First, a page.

Data availability statement

The raw data supporting the conclusions of this article will be made available by the authors without undue reservation.

Author contributions

The author confirms being the sole contributor of this work and has approved it for publication.

Conflict of interest

The author declares that the research was conducted in the absence of any commercial or financial relationships that could be construed as a potential conflict of interest.

Publisher's note

All claims expressed in this article are solely those of the authors and do not necessarily represent those of their affiliated organizations, or those of the publisher, the editors and the reviewers. Any product that may be evaluated in this article, or claim that may be made by its manufacturer, is not guaranteed or endorsed by the publisher.


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Keywords: polarization, sunglasses, road sports, road luminance, polarizing filters

Citation: Mercatelli L (2023) Examining polarizing and non-polarizing filters for road sports. Front. Sports Act. Living 5:1236473. doi: 10.3389/fspor.2023.1236473

Received: 7 June 2023; Accepted: 21 July 2023;
Published: 4 August 2023.

Edited by:

Massimo Gurioli, University of Florence, Italy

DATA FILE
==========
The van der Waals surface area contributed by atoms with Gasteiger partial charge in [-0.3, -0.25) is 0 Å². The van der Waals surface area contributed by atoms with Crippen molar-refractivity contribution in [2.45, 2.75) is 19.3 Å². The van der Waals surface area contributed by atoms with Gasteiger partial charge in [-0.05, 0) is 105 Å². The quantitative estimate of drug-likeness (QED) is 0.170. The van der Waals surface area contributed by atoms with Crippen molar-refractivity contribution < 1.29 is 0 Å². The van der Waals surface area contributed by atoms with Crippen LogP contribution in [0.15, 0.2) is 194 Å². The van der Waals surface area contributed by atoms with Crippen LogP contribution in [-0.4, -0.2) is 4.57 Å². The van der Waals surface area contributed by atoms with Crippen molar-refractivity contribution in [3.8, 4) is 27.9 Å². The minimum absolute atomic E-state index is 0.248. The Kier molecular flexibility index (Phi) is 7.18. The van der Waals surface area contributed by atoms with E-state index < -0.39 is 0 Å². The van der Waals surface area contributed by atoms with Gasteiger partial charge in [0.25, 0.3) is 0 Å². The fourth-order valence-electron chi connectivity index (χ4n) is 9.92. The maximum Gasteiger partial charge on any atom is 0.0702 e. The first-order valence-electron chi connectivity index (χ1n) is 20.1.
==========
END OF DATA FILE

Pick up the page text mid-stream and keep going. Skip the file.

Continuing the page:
Reviewed by:

Stefano Cavalieri, Università di Firenze, Italy
Brandon Snyder, East Stroudsburg University, United States

© 2023 Mercatelli. This is an open-access article distributed under the terms of the Creative Commons Attribution License (CC BY). The use, distribution or reproduction in other forums is permitted, provided the original author(s) and the copyright owner(s) are credited and that the original publication in this journal is cited, in accordance with accepted academic practice. No use, distribution or reproduction is permitted which does not comply with these terms.

*Correspondence: Luca Mercatelli

Disclaimer: All claims expressed in this article are solely those of the authors and do not necessarily represent those of their affiliated organizations, or those of the publisher, the editors and the reviewers. Any product that may be evaluated in this article or claim that may be made by its manufacturer is not guaranteed or endorsed by the publisher.